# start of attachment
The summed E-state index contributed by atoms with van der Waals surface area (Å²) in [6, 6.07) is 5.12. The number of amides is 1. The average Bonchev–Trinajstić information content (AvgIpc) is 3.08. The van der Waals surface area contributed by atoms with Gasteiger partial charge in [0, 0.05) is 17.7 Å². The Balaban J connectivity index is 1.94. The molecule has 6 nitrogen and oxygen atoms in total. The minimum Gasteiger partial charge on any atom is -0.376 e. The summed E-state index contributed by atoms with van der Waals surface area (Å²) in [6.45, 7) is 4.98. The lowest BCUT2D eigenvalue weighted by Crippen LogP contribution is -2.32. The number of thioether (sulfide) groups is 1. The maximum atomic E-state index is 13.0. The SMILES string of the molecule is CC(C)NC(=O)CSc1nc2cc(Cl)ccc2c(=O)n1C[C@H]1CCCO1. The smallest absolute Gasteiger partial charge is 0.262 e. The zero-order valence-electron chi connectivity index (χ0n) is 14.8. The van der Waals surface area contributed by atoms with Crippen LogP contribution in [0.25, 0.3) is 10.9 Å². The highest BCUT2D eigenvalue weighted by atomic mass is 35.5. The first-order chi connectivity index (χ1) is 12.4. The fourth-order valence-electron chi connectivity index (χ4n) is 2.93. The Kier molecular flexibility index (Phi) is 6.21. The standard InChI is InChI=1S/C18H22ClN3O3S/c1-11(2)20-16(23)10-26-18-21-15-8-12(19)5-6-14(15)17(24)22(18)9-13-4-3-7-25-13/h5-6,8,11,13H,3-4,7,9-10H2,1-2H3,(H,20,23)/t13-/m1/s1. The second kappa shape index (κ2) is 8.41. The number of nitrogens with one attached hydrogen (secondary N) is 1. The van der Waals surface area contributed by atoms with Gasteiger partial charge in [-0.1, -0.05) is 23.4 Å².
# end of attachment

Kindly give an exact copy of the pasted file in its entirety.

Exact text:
The summed E-state index contributed by atoms with van der Waals surface area (Å²) in [6, 6.07) is 5.12. The number of amides is 1. The average Bonchev–Trinajstić information content (AvgIpc) is 3.08. The van der Waals surface area contributed by atoms with Gasteiger partial charge in [0, 0.05) is 17.7 Å². The Balaban J connectivity index is 1.94. The molecule has 6 nitrogen and oxygen atoms in total. The minimum Gasteiger partial charge on any atom is -0.376 e. The summed E-state index contributed by atoms with van der Waals surface area (Å²) in [6.45, 7) is 4.98. The lowest BCUT2D eigenvalue weighted by Crippen LogP contribution is -2.32. The number of thioether (sulfide) groups is 1. The maximum atomic E-state index is 13.0. The SMILES string of the molecule is CC(C)NC(=O)CSc1nc2cc(Cl)ccc2c(=O)n1C[C@H]1CCCO1. The smallest absolute Gasteiger partial charge is 0.262 e. The zero-order valence-electron chi connectivity index (χ0n) is 14.8. The van der Waals surface area contributed by atoms with Crippen LogP contribution in [0.25, 0.3) is 10.9 Å². The highest BCUT2D eigenvalue weighted by atomic mass is 35.5. The first-order chi connectivity index (χ1) is 12.4. The fourth-order valence-electron chi connectivity index (χ4n) is 2.93. The Kier molecular flexibility index (Phi) is 6.21. The standard InChI is InChI=1S/C18H22ClN3O3S/c1-11(2)20-16(23)10-26-18-21-15-8-12(19)5-6-14(15)17(24)22(18)9-13-4-3-7-25-13/h5-6,8,11,13H,3-4,7,9-10H2,1-2H3,(H,20,23)/t13-/m1/s1. The second kappa shape index (κ2) is 8.41. The number of nitrogens with one attached hydrogen (secondary N) is 1. The van der Waals surface area contributed by atoms with Gasteiger partial charge in [-0.1, -0.05) is 23.4 Å².